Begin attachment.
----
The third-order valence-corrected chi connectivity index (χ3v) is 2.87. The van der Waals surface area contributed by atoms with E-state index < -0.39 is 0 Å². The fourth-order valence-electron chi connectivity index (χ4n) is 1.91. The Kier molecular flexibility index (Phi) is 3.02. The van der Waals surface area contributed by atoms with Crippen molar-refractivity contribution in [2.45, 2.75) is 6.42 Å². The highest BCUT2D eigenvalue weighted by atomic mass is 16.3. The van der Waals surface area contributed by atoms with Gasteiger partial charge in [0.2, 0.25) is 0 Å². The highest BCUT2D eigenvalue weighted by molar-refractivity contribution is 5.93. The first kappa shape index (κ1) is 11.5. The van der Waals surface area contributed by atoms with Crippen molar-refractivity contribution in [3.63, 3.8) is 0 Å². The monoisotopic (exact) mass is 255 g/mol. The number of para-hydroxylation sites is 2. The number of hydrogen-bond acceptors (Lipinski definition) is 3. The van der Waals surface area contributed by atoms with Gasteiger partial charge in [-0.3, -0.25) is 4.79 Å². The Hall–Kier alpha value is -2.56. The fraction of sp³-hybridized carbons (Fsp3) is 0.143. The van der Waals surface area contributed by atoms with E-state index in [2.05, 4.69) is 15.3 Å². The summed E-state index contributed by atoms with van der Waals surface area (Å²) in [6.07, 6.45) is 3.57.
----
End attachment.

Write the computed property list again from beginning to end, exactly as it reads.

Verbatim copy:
The third-order valence-corrected chi connectivity index (χ3v) is 2.87. The van der Waals surface area contributed by atoms with E-state index < -0.39 is 0 Å². The fourth-order valence-electron chi connectivity index (χ4n) is 1.91. The Kier molecular flexibility index (Phi) is 3.02. The van der Waals surface area contributed by atoms with Crippen molar-refractivity contribution in [2.45, 2.75) is 6.42 Å². The highest BCUT2D eigenvalue weighted by atomic mass is 16.3. The van der Waals surface area contributed by atoms with Gasteiger partial charge in [0.2, 0.25) is 0 Å². The highest BCUT2D eigenvalue weighted by molar-refractivity contribution is 5.93. The first kappa shape index (κ1) is 11.5. The van der Waals surface area contributed by atoms with Crippen molar-refractivity contribution in [3.63, 3.8) is 0 Å². The monoisotopic (exact) mass is 255 g/mol. The number of para-hydroxylation sites is 2. The number of hydrogen-bond acceptors (Lipinski definition) is 3. The van der Waals surface area contributed by atoms with Gasteiger partial charge in [-0.3, -0.25) is 4.79 Å². The Hall–Kier alpha value is -2.56. The fraction of sp³-hybridized carbons (Fsp3) is 0.143. The van der Waals surface area contributed by atoms with E-state index in [2.05, 4.69) is 15.3 Å². The summed E-state index contributed by atoms with van der Waals surface area (Å²) in [6.07, 6.45) is 3.57.